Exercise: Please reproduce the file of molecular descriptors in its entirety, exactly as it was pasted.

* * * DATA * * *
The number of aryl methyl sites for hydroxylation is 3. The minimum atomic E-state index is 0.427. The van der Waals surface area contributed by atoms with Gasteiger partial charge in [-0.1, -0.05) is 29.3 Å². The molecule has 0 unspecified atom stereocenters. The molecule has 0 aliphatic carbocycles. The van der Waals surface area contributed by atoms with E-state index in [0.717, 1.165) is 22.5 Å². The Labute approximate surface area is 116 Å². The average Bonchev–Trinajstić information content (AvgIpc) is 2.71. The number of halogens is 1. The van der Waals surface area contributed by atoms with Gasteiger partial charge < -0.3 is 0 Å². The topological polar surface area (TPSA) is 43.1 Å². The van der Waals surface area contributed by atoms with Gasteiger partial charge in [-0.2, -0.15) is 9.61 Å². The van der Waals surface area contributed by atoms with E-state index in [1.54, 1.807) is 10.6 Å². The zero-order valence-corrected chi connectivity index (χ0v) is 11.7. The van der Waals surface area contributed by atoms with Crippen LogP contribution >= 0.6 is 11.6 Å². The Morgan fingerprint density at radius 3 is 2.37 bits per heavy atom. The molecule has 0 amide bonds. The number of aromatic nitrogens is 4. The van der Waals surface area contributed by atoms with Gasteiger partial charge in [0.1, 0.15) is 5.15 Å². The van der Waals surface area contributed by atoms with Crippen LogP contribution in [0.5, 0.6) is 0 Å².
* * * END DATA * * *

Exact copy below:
The number of aryl methyl sites for hydroxylation is 3. The minimum atomic E-state index is 0.427. The van der Waals surface area contributed by atoms with Gasteiger partial charge in [-0.1, -0.05) is 29.3 Å². The molecule has 0 unspecified atom stereocenters. The molecule has 0 aliphatic carbocycles. The van der Waals surface area contributed by atoms with E-state index in [0.717, 1.165) is 22.5 Å². The Labute approximate surface area is 116 Å². The average Bonchev–Trinajstić information content (AvgIpc) is 2.71. The number of halogens is 1. The van der Waals surface area contributed by atoms with Gasteiger partial charge < -0.3 is 0 Å². The topological polar surface area (TPSA) is 43.1 Å². The van der Waals surface area contributed by atoms with Gasteiger partial charge in [-0.2, -0.15) is 9.61 Å². The van der Waals surface area contributed by atoms with E-state index in [1.54, 1.807) is 10.6 Å². The zero-order valence-corrected chi connectivity index (χ0v) is 11.7. The van der Waals surface area contributed by atoms with Crippen LogP contribution >= 0.6 is 11.6 Å². The Morgan fingerprint density at radius 3 is 2.37 bits per heavy atom. The molecule has 0 amide bonds. The number of aromatic nitrogens is 4. The van der Waals surface area contributed by atoms with Gasteiger partial charge in [0.1, 0.15) is 5.15 Å². The van der Waals surface area contributed by atoms with Crippen LogP contribution in [0.5, 0.6) is 0 Å².